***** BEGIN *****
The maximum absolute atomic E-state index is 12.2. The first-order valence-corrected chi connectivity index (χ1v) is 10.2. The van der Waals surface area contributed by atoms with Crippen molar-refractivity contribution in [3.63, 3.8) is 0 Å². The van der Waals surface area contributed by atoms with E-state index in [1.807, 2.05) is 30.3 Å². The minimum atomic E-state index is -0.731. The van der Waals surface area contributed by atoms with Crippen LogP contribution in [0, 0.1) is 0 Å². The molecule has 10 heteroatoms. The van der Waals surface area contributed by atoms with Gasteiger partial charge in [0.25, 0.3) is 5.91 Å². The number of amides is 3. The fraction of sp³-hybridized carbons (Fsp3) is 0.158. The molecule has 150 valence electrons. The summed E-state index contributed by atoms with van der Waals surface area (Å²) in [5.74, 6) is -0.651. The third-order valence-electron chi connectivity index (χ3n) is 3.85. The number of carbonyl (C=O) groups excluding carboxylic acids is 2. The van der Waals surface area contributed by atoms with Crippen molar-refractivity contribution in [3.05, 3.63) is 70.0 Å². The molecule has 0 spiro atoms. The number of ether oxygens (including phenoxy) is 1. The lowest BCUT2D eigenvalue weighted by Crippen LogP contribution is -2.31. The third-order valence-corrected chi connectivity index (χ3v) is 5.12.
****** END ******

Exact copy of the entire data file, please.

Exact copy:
The maximum absolute atomic E-state index is 12.2. The first-order valence-corrected chi connectivity index (χ1v) is 10.2. The van der Waals surface area contributed by atoms with Crippen molar-refractivity contribution in [3.63, 3.8) is 0 Å². The van der Waals surface area contributed by atoms with E-state index in [1.807, 2.05) is 30.3 Å². The minimum atomic E-state index is -0.731. The van der Waals surface area contributed by atoms with Crippen LogP contribution in [0, 0.1) is 0 Å². The molecule has 10 heteroatoms. The van der Waals surface area contributed by atoms with Gasteiger partial charge in [0.25, 0.3) is 5.91 Å². The number of amides is 3. The fraction of sp³-hybridized carbons (Fsp3) is 0.158. The molecule has 150 valence electrons. The summed E-state index contributed by atoms with van der Waals surface area (Å²) in [5.74, 6) is -0.651. The third-order valence-electron chi connectivity index (χ3n) is 3.85. The number of carbonyl (C=O) groups excluding carboxylic acids is 2. The van der Waals surface area contributed by atoms with Crippen molar-refractivity contribution in [3.05, 3.63) is 70.0 Å². The molecule has 0 spiro atoms. The number of ether oxygens (including phenoxy) is 1. The lowest BCUT2D eigenvalue weighted by Crippen LogP contribution is -2.31. The third-order valence-corrected chi connectivity index (χ3v) is 5.12.